The installation instructions may become out of date at any time due to updates to Jenkins. Feel free to "Google it" as a supplement to this guide.

1. Setup Debian antlet

Login to antMan and spin up an Debian LXC antlet.

If you are going to run your builds on this Jenkins antlet, which we will be in this tutorial, be sure to allocate the appropriate amount of RAM and vCPUs for your build.

SSH into your Antsle then your Debain antlet

ssh <username>@<hostname>.local
ssh root@10.1.1.<antlet-ip>

The default root password is antsle

Make sure you are on the latest version:

apt update
apt upgrade

At the time of this writing the latest stable Debian is 9.8

2. Install Jenkins

First, we need to install java on the antlet ad Jenkins is a Java application.

apt install openjdk-8-jdk

Import the GPG keys of the Jenkins repository

wget -q -O - | apt-key add -

When your key is imported, we want to add the Jenkins repository to the antlet

sh -c 'echo deb binary/ > /etc/apt/sources.list.d/jenkins.list'

Now lets update the package list and install the latest version of Jenkins

apt update
apt install jenkins

Start the Jenkins service and systemctl enable jenkins

systemctl start jenkins

We also want to have it automatically start on boot

systemctl enable jenkins

3. Make Jenkins Accessible

1. Accessing by Domain Name

If you want to access your Jenkins on a specific url (which is recommended) have a look at our accessing antlets by domain name page.

2. Accessing by Private IP

We could also add a vNIC to the antlet in antMan so that the antlet can acquire a IP from our local network.

In antMan, click on the antlet, Go to “Virtual Network”, and click on “New virtual NIC”. Choose which physical interface you want it to route to, this will be br0 by default.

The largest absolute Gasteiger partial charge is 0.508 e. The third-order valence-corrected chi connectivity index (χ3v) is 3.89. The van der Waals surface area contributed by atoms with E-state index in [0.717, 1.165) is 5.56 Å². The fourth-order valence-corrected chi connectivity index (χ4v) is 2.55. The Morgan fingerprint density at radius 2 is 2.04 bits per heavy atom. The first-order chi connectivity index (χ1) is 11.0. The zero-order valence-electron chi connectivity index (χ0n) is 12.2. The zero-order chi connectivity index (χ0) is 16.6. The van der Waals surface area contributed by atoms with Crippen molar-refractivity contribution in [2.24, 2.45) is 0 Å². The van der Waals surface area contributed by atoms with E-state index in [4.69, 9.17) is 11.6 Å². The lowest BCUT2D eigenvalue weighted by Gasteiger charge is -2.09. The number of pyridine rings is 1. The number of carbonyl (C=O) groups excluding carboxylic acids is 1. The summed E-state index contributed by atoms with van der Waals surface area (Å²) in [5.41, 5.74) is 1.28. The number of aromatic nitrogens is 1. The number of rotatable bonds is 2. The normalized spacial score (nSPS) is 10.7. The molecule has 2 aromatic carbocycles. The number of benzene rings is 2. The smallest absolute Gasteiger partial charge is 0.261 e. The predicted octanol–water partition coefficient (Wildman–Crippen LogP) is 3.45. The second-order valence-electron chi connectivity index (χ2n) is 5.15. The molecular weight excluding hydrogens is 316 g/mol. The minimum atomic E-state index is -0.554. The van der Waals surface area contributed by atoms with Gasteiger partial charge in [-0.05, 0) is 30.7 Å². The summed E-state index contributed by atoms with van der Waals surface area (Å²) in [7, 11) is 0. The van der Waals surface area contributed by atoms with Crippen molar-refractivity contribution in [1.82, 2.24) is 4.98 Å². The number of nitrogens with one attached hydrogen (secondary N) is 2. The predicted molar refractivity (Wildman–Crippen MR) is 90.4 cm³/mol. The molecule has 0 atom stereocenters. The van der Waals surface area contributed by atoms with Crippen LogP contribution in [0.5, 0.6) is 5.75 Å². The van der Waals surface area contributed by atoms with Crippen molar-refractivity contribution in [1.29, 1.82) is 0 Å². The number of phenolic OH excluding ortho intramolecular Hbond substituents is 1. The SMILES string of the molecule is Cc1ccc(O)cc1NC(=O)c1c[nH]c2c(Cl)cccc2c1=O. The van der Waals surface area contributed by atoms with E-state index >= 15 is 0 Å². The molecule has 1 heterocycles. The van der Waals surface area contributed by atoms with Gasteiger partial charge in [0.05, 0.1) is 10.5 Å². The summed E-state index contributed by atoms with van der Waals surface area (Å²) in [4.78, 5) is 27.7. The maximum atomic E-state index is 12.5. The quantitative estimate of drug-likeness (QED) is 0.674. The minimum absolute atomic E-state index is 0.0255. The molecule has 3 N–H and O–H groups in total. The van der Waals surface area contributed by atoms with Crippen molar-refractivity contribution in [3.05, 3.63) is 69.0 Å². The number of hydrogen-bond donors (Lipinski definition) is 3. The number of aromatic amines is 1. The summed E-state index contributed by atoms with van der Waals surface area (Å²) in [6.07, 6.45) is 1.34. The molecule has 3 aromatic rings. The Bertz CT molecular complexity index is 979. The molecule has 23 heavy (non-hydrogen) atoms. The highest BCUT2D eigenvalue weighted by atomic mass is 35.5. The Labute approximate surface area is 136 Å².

Now stop the antlet, and start again.

Now ssh back into the antlet. Check the name of the new interface that we have assigned, its most likely eth1.

ifconfig -a

And use your favourite editor to edit the interfaces file.

nano /etc/network/interfaces

You might want to set it to a static IP, but thats particular to your network so we will just set it to dhcp here. Your file should now look like this:

auto lo
iface lo inet loopback

auto eth1
iface eth1 inet dhcp

auto eth0
iface eth0 inet dhcp

Restart the network.

service networking restart

Run the following command and Note the new local network IP that is assigned to to our new nic.

ip -4 -o addr show eth1 | awk '{print $4}' | cut -d "/" -f 1

You can now access Jenkins in your web browser with that IP on port 8080. For example:

3. Configure Jenkins

It will then prompt you for the password initialAdminPassword which you can with the following command:

cat /var/lib/jenkins/secrets/initialAdminPassword

You can then go through the options of installing selected plugins, set up new accounts, etc.

Once you get to the "Instance Configuration" page you can put it in your domain if you it set up a domain above. If you are accessing it with the private IP, then just set that pre-populated IP.

Congratulations! You now have Jenkins running on your own Private Cloud.

To change the admin password, click on the "admin" dropdown on the top right. Then hit "Configure" on the left, and scroll down to change the password.

Happy Building!

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